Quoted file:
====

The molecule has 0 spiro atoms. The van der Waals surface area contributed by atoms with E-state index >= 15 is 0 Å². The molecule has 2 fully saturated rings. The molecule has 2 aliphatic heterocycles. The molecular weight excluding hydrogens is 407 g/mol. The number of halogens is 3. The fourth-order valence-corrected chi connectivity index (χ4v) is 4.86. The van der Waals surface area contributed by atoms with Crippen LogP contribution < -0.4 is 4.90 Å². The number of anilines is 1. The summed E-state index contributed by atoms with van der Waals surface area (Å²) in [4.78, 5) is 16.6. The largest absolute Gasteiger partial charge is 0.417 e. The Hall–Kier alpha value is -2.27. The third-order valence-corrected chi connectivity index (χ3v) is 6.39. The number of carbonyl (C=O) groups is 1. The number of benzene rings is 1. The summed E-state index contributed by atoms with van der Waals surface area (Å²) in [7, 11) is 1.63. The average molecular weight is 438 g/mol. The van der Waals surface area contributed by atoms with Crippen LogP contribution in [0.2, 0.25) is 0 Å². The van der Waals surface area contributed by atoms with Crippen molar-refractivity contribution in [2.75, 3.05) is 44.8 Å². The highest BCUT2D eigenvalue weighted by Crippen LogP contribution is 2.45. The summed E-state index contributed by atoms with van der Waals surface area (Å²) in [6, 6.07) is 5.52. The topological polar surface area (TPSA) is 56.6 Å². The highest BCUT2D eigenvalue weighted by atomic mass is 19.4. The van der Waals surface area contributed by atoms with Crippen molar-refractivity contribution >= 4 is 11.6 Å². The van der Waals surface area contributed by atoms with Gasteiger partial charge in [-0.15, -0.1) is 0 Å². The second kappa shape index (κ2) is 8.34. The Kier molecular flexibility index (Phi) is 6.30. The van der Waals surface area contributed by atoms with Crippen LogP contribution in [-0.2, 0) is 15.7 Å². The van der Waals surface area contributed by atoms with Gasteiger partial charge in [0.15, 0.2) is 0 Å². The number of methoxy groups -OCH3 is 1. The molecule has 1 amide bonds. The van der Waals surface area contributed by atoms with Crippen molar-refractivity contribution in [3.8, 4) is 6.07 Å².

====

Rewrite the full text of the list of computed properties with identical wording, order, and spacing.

The molecule has 0 spiro atoms. The van der Waals surface area contributed by atoms with E-state index >= 15 is 0 Å². The molecule has 2 fully saturated rings. The molecule has 2 aliphatic heterocycles. The molecular weight excluding hydrogens is 407 g/mol. The number of halogens is 3. The fourth-order valence-corrected chi connectivity index (χ4v) is 4.86. The van der Waals surface area contributed by atoms with Crippen LogP contribution < -0.4 is 4.90 Å². The number of anilines is 1. The summed E-state index contributed by atoms with van der Waals surface area (Å²) in [4.78, 5) is 16.6. The largest absolute Gasteiger partial charge is 0.417 e. The Hall–Kier alpha value is -2.27. The third-order valence-corrected chi connectivity index (χ3v) is 6.39. The number of carbonyl (C=O) groups is 1. The number of benzene rings is 1. The summed E-state index contributed by atoms with van der Waals surface area (Å²) in [7, 11) is 1.63. The average molecular weight is 438 g/mol. The van der Waals surface area contributed by atoms with Crippen LogP contribution in [0.2, 0.25) is 0 Å². The van der Waals surface area contributed by atoms with Crippen molar-refractivity contribution in [2.75, 3.05) is 44.8 Å². The highest BCUT2D eigenvalue weighted by Crippen LogP contribution is 2.45. The summed E-state index contributed by atoms with van der Waals surface area (Å²) in [6, 6.07) is 5.52. The topological polar surface area (TPSA) is 56.6 Å². The highest BCUT2D eigenvalue weighted by atomic mass is 19.4. The van der Waals surface area contributed by atoms with Crippen molar-refractivity contribution >= 4 is 11.6 Å². The van der Waals surface area contributed by atoms with Gasteiger partial charge in [-0.15, -0.1) is 0 Å². The second kappa shape index (κ2) is 8.34. The Kier molecular flexibility index (Phi) is 6.30. The van der Waals surface area contributed by atoms with Crippen LogP contribution in [-0.2, 0) is 15.7 Å². The van der Waals surface area contributed by atoms with Gasteiger partial charge in [0.15, 0.2) is 0 Å². The number of methoxy groups -OCH3 is 1. The molecule has 1 amide bonds. The van der Waals surface area contributed by atoms with Crippen molar-refractivity contribution in [3.8, 4) is 6.07 Å².